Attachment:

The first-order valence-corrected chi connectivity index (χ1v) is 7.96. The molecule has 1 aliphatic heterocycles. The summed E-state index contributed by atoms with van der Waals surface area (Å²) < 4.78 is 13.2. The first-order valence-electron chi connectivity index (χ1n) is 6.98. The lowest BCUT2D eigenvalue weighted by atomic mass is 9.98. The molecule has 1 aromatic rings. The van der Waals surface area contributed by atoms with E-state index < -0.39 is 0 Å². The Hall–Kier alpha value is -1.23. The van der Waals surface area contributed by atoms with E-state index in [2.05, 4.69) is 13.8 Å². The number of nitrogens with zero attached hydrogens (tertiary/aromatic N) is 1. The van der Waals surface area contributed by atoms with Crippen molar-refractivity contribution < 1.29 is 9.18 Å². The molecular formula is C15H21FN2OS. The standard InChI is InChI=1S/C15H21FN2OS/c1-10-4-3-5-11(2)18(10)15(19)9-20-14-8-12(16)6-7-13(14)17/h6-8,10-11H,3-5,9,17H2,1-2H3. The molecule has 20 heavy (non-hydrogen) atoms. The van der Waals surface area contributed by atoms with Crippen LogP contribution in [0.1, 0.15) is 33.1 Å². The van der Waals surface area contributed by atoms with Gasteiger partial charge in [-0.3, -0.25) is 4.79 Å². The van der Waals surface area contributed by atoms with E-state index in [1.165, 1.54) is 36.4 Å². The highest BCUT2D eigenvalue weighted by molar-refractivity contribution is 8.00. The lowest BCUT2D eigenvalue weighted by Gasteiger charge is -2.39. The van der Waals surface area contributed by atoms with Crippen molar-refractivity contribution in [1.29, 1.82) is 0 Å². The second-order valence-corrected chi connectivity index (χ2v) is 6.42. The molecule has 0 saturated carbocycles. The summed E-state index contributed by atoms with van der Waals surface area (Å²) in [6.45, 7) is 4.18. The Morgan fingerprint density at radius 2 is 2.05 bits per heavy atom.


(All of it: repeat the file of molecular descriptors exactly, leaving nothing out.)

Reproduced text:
The first-order valence-corrected chi connectivity index (χ1v) is 7.96. The molecule has 1 aliphatic heterocycles. The summed E-state index contributed by atoms with van der Waals surface area (Å²) < 4.78 is 13.2. The first-order valence-electron chi connectivity index (χ1n) is 6.98. The lowest BCUT2D eigenvalue weighted by atomic mass is 9.98. The molecule has 1 aromatic rings. The van der Waals surface area contributed by atoms with E-state index < -0.39 is 0 Å². The Hall–Kier alpha value is -1.23. The van der Waals surface area contributed by atoms with E-state index in [2.05, 4.69) is 13.8 Å². The number of nitrogens with zero attached hydrogens (tertiary/aromatic N) is 1. The van der Waals surface area contributed by atoms with Crippen molar-refractivity contribution < 1.29 is 9.18 Å². The molecular formula is C15H21FN2OS. The standard InChI is InChI=1S/C15H21FN2OS/c1-10-4-3-5-11(2)18(10)15(19)9-20-14-8-12(16)6-7-13(14)17/h6-8,10-11H,3-5,9,17H2,1-2H3. The molecule has 20 heavy (non-hydrogen) atoms. The van der Waals surface area contributed by atoms with Crippen LogP contribution in [0.1, 0.15) is 33.1 Å². The van der Waals surface area contributed by atoms with Gasteiger partial charge in [-0.3, -0.25) is 4.79 Å². The van der Waals surface area contributed by atoms with E-state index in [1.165, 1.54) is 36.4 Å². The highest BCUT2D eigenvalue weighted by molar-refractivity contribution is 8.00. The lowest BCUT2D eigenvalue weighted by Gasteiger charge is -2.39. The van der Waals surface area contributed by atoms with Crippen molar-refractivity contribution in [1.29, 1.82) is 0 Å². The second-order valence-corrected chi connectivity index (χ2v) is 6.42. The molecule has 0 saturated carbocycles. The summed E-state index contributed by atoms with van der Waals surface area (Å²) in [6.45, 7) is 4.18. The Morgan fingerprint density at radius 2 is 2.05 bits per heavy atom.